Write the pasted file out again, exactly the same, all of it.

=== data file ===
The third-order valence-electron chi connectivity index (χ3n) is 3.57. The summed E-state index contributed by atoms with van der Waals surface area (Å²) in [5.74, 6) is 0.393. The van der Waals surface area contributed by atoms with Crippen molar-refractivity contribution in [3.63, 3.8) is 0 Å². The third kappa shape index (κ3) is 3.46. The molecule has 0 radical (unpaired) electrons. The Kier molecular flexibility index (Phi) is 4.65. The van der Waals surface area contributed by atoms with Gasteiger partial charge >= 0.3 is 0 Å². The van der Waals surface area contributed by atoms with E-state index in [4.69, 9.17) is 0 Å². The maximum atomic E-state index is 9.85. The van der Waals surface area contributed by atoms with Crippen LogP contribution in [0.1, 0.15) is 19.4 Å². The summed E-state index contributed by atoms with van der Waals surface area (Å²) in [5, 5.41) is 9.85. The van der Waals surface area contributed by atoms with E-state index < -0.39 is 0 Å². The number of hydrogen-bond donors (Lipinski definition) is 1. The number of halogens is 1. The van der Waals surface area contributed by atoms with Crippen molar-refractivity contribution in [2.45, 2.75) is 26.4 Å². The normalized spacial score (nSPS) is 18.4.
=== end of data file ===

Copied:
The third-order valence-electron chi connectivity index (χ3n) is 3.57. The summed E-state index contributed by atoms with van der Waals surface area (Å²) in [5.74, 6) is 0.393. The van der Waals surface area contributed by atoms with Crippen molar-refractivity contribution in [3.63, 3.8) is 0 Å². The third kappa shape index (κ3) is 3.46. The molecule has 0 radical (unpaired) electrons. The Kier molecular flexibility index (Phi) is 4.65. The van der Waals surface area contributed by atoms with Gasteiger partial charge >= 0.3 is 0 Å². The van der Waals surface area contributed by atoms with E-state index in [4.69, 9.17) is 0 Å². The maximum atomic E-state index is 9.85. The van der Waals surface area contributed by atoms with Crippen LogP contribution in [0.1, 0.15) is 19.4 Å². The summed E-state index contributed by atoms with van der Waals surface area (Å²) in [5, 5.41) is 9.85. The van der Waals surface area contributed by atoms with E-state index < -0.39 is 0 Å². The number of hydrogen-bond donors (Lipinski definition) is 1. The number of halogens is 1. The van der Waals surface area contributed by atoms with Crippen molar-refractivity contribution in [2.45, 2.75) is 26.4 Å². The normalized spacial score (nSPS) is 18.4.